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- We have learned that we can howl all we want about the Fox NHRA TV broadcast but the only measure that counts is the size of the audience. And guess what? It got bigger. And when the broadcast goes to Fox instead of Fox Sports it is going to be huge. I loved the sidebar inserts so you could see the driver, without their helmet, giving a small personal tidbit.
- We have learned that short fields will probably be the norm in the professional classes this year. Although this is a rich mans’ game there is a limit as to what you can spend without ever expecting a financial return. And to try and fill the field with independent, low-buck racers is asking for the return of monumental oil downs and dangerous parts failure. Is it time to go to eight-car fields but use the same purse allocations? How often does a 10-16 qualifier find themselves in a final?
- We have learned that the new IHRA regime had a racing success at the season opener at Orlando but after looking at the various photos and videos it looked like a business disaster. There were no spectators to speak of. Mike Dunn is probably wondering what he got himself into and I'm sure the blame game will be epic inside the IRGSE boardroom.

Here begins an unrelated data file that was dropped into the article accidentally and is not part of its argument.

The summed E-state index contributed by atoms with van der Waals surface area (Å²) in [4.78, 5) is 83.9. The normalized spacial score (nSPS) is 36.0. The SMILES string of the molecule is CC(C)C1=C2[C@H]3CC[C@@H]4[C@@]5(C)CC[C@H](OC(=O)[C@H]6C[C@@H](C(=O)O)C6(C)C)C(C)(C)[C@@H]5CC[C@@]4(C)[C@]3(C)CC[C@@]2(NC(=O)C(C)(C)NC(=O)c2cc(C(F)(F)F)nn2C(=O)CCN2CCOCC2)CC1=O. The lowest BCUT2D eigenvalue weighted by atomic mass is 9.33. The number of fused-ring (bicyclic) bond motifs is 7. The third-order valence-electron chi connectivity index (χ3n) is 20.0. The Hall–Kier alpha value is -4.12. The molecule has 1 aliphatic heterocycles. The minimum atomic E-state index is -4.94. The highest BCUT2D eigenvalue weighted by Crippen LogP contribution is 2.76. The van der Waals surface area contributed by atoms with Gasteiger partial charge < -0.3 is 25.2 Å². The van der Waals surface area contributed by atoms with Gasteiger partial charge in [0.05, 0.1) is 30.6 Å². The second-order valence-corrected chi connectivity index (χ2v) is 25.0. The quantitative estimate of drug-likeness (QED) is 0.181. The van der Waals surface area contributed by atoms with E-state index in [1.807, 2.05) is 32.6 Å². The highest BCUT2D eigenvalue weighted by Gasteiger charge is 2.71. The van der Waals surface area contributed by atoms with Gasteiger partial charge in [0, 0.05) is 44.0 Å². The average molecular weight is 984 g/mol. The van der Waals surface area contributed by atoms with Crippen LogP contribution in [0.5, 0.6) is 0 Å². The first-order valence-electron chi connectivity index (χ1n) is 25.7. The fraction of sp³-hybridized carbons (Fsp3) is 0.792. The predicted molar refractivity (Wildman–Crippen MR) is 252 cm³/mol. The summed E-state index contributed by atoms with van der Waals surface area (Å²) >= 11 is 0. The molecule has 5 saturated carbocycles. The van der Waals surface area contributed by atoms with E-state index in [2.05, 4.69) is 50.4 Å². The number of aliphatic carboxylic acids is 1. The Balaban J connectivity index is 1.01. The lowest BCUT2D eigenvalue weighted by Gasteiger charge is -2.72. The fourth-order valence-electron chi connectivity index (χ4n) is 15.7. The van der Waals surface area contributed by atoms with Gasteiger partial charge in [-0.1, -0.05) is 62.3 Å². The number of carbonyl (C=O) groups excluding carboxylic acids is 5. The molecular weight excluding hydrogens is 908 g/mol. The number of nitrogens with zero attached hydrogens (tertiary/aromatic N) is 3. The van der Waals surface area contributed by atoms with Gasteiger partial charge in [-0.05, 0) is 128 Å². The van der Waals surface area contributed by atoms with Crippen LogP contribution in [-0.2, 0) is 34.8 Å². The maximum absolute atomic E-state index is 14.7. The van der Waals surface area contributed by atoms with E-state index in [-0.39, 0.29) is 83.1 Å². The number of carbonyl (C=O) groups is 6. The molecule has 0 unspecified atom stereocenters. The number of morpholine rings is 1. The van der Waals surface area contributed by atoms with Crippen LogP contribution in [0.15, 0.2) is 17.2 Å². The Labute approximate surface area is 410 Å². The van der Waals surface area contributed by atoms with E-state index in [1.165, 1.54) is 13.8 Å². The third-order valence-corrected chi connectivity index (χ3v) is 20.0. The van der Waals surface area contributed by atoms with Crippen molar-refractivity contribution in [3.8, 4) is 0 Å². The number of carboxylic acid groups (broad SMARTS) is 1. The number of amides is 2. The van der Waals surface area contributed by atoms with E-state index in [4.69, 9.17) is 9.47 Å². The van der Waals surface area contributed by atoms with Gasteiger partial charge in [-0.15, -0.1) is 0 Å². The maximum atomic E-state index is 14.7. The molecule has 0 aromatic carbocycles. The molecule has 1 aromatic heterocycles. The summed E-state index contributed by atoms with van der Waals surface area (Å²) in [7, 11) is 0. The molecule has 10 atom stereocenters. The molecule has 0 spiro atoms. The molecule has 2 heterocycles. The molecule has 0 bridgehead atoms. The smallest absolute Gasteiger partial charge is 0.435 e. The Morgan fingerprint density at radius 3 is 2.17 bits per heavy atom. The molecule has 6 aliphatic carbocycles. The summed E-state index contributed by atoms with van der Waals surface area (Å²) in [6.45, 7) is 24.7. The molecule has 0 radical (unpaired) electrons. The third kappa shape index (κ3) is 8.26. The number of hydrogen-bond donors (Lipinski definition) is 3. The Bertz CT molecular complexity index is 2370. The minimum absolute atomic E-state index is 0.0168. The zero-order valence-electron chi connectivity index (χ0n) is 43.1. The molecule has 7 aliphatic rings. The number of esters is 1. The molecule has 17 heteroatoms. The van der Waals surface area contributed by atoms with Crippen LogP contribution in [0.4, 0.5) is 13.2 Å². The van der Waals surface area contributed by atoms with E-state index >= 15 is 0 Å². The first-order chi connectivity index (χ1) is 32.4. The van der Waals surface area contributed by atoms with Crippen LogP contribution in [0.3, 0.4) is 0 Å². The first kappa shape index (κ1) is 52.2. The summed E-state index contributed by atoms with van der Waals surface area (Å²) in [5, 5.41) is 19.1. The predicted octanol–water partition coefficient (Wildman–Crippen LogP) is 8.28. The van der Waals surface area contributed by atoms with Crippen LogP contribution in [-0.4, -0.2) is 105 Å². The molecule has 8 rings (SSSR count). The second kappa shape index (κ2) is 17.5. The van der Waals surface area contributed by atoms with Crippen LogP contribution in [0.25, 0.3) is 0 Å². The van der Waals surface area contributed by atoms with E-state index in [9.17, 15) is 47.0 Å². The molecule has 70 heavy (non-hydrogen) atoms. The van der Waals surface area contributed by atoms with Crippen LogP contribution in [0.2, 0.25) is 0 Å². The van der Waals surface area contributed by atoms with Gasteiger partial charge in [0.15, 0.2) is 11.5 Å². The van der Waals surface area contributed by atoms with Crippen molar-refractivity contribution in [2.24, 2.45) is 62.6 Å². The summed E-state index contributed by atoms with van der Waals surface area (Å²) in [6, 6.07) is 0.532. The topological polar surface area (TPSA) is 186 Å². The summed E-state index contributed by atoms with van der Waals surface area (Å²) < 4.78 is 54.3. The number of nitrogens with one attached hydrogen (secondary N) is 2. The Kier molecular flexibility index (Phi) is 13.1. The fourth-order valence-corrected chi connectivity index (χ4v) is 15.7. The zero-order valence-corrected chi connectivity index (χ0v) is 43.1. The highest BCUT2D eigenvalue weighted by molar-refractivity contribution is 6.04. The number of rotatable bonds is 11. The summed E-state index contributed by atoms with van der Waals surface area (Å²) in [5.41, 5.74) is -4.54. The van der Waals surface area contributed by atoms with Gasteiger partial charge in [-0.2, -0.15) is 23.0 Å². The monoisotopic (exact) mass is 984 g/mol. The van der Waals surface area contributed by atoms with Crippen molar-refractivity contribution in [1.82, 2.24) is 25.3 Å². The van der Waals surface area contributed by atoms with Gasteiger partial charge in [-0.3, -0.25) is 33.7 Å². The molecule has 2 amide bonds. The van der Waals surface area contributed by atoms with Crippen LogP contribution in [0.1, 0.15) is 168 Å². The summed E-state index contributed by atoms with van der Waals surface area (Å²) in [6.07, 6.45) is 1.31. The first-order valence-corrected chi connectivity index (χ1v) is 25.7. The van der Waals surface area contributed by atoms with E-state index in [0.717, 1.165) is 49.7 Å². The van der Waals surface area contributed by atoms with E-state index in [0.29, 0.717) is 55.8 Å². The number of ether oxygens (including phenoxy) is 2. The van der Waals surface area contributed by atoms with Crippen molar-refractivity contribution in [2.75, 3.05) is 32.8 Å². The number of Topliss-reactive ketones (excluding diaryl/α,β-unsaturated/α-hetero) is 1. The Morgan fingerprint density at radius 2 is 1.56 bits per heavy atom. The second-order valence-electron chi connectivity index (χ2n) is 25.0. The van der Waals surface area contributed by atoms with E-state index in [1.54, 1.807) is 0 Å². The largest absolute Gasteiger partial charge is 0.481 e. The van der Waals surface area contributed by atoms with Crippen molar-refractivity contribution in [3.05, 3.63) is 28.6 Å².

- We have learned that the IHRA Summit Pro-Am Series is off to its best season ever. The sportsman events have been blowing the existing records for car counts away in almost every market.
- We have learned that if you want a crash fest go to the March Meet. It may be because of the sheer number of cars but it is not a matter of if, it is a matter of when.
- We have learned that one shouldn't schedule a major race in the spring in Tulsa. My heart sank when I saw the PDRA had to postpone their event because of a forecast that included 8-10 inches of rain. In my tenure as President of IHRA I had to move races on three different occasions because of weather including tornados. When that happens it just sucks the life out of you.
- We have learned that if you find a niche in drag racing you have the right to print money. I'm referring to the Lights Out 7 event. The problem is that every would-be promoter will try to copy the event and ruin a good thing.
PEOPLE I MISS FROM NOT BEING IN THE RACING BUSINESS ANY MORE
Dale Creasy Jr.: Without question the most positive person on the planet.
Clay Millican: The nicest man I have ever met.
Johnny Rocca: Announcing with him was a joy. Watching him race was always an adventure.
Anthony Bertozzi: The best sportsman racer I have ever had the pleasure of watching.
Bruce Litton: Absolute class in every facet of his life and his operation.